from the unfortunate-necessities dept
The ongoing digitization of the vast wealth of material sitting in museums and archives around the world is one of the greatest projects of the digital age — a full realization of the internet’s ability to spread knowledge and culture to all. Or it would be, if it weren’t for copyfraud: for every museum genuinely embracing open content and the public domain, there’s another claiming copyright on public domain images and being backed up by terrible court rulings.
And so it’s fantastic to see The Metropolitan Museum of Art joining the former camp with a new Open Access policy that is putting images of 375,000 works online with a CC0 public domain declaration. The Met actually partnered with Creative Commons, Wikimedia, Pinterest and others to help make this happen, and has even announced its first Wikimedian-in-residence who will head up the project to get these images into Wikimedia Commons and onto Wikipedia.
This is all great, but here’s the annoying thing: it should be totally unnecessary. These are digitizations of public domain works, and there’s no reasonable basis for granting them any copyright protection that would need to be divested with a CC0 mark in the first place. They are not creative transformative works, and in fact they are the opposite: attempts to capture the original as faithfully and accurately as possible, with no detectable changes in the transfer from one medium to another. It might take a lot of work, but sweat of the brow does not establish copyright, and allowing such images to be re-copyrighted (in some cases hundreds or even thousands of years after their original creation) would be pointless and disastrous.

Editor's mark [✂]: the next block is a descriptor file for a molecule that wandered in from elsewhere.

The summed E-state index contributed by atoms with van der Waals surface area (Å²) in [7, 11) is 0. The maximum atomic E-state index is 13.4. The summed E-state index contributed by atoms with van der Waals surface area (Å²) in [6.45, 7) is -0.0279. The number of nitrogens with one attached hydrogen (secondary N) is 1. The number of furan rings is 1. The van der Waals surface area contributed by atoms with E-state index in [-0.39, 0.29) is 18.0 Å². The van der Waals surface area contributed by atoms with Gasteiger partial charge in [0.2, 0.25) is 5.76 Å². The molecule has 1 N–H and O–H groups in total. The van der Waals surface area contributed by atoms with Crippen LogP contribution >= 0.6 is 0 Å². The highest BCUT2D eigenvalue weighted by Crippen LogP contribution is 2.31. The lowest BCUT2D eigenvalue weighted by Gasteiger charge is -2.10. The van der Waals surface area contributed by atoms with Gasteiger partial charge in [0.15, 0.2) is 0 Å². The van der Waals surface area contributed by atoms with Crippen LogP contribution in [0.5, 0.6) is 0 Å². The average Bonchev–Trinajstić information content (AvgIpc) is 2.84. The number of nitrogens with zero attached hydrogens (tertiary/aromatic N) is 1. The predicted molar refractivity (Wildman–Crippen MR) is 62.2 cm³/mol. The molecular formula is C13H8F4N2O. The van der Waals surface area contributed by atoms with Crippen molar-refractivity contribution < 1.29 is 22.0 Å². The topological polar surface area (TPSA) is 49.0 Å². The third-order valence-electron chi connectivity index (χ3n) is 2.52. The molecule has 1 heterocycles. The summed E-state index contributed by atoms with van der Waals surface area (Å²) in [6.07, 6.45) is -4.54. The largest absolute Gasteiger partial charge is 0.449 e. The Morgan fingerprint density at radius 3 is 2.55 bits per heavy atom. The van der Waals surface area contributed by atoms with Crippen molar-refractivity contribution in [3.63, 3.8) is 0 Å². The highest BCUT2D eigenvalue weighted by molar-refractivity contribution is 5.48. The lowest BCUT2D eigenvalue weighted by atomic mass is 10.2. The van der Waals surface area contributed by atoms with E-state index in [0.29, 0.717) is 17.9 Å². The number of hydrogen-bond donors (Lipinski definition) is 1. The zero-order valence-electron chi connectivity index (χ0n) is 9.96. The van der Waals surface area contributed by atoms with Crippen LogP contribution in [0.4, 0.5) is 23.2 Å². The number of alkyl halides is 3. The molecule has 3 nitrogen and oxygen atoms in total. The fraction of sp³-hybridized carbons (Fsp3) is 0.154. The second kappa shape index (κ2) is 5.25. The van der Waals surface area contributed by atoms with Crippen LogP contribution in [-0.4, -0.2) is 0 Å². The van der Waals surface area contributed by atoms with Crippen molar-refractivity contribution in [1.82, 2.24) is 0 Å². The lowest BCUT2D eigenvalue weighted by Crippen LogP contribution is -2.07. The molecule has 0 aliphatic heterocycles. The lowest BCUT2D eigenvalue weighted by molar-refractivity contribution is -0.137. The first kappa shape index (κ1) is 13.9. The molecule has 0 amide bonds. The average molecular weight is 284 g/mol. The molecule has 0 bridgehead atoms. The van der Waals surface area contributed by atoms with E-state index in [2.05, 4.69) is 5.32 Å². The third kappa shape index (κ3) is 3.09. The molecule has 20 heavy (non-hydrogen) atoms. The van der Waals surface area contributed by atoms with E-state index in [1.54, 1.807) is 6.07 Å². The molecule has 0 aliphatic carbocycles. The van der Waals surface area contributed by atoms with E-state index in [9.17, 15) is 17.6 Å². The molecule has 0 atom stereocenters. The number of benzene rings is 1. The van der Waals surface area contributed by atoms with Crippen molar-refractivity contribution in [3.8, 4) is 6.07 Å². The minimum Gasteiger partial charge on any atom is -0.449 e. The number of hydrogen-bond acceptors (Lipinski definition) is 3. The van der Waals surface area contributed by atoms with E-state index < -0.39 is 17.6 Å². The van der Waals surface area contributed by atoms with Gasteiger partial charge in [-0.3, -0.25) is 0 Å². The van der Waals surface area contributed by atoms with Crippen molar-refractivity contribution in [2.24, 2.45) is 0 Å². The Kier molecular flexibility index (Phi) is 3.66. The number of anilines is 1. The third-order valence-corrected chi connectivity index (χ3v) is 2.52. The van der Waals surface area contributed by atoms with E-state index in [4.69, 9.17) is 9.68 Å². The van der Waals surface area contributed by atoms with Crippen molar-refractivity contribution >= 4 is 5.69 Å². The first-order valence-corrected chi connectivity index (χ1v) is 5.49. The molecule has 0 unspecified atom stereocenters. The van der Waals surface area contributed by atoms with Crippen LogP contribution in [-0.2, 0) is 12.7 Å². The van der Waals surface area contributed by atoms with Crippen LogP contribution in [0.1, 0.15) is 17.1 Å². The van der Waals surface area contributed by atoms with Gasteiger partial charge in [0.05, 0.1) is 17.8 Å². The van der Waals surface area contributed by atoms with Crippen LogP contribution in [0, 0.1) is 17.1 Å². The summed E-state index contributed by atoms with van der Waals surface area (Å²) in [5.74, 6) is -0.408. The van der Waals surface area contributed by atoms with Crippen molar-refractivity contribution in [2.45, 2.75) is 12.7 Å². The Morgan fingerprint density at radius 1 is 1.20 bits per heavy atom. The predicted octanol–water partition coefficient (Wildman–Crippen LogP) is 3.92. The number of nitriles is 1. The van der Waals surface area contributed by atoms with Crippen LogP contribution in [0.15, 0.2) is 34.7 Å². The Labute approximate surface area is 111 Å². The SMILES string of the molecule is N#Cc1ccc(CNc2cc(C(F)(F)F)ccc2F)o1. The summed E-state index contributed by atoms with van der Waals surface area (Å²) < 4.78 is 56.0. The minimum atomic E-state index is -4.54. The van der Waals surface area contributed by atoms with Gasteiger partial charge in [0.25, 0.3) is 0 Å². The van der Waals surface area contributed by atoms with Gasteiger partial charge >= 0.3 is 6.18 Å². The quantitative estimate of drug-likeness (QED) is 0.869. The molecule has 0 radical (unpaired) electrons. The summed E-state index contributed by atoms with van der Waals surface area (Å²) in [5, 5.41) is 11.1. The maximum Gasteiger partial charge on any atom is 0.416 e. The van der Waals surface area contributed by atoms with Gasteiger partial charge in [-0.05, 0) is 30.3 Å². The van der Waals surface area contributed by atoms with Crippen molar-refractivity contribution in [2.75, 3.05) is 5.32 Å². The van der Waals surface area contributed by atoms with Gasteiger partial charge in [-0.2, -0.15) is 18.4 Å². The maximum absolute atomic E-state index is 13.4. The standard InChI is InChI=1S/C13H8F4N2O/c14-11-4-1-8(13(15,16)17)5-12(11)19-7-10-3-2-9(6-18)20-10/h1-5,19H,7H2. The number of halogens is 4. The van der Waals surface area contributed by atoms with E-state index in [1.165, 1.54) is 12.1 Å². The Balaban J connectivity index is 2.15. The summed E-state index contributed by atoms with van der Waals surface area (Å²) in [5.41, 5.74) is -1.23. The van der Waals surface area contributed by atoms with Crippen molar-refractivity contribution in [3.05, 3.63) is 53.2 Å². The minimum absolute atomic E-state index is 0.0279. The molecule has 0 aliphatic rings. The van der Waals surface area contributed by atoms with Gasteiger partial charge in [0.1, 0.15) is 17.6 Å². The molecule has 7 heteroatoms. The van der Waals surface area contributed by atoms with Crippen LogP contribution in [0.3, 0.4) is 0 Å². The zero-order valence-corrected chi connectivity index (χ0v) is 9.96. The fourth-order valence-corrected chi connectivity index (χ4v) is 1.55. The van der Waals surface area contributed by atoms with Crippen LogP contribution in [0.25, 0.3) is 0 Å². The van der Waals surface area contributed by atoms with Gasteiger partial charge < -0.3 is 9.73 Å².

Instead of the CC0 mark, the Met should be able to use a lesser-known Creative Commons tool: the Public Domain Mark, which indicates that something you are sharing is already in the public domain (whereas CC0 declares that you have rights in it, but are relinquishing them and releasing it to the public domain). And while the Met probably could have done so (and likely discussed this with CC since they were partners in this project), it’s understandable why they decided not to: the statutory public domain is so damn weak and vulnerable that it can’t be trusted, and a CC0 license is actually a much stronger way of ensuring nobody tries to exert control over these works in the future.
As Creative Commons points out on their information page for the Public Domain Mark, they don’t recommend it for works where there is any doubt, in any jurisdiction, that they are in the public domain — a category that is virtually empty when all factors are considered. Though efforts to establish copyright on digitizations of PD works have mostly failed in the US, they have gained ground in Germany and the UK among other places. And attacks on the public domain are creative and frequent in the US too. Though it’s somewhat hard to envision how another party could swoop in to attempt to take copyright control of the Met’s digitizations, there would also be the possibility of the museum changing its stance in the future — and any such uncertainty creates a chilling effect where everyone who wants to make use of the images has to think twice. The CC0 mark is the strongest available statement that something is in the public domain.
Sadly, even CC0 is not completely waterproof, and it’s a problem in the first place that the only way to release something into the public domain in most jurisdictions is via a third party’s special licensing tools, not an official legal mechanism under copyright law. That’s how you end up with a museum needing to partner with international copyright experts just to be able to make it absolutely clear that they don’t own any rights to an unknown copyist’s 100-year-old painting of a 4000-year-old Egyptian relief, which frankly should have been obvious. Kudos to the Met for doing everything it possibly could in a world that sometimes seems determined to snuff out as much of the public domain as it can.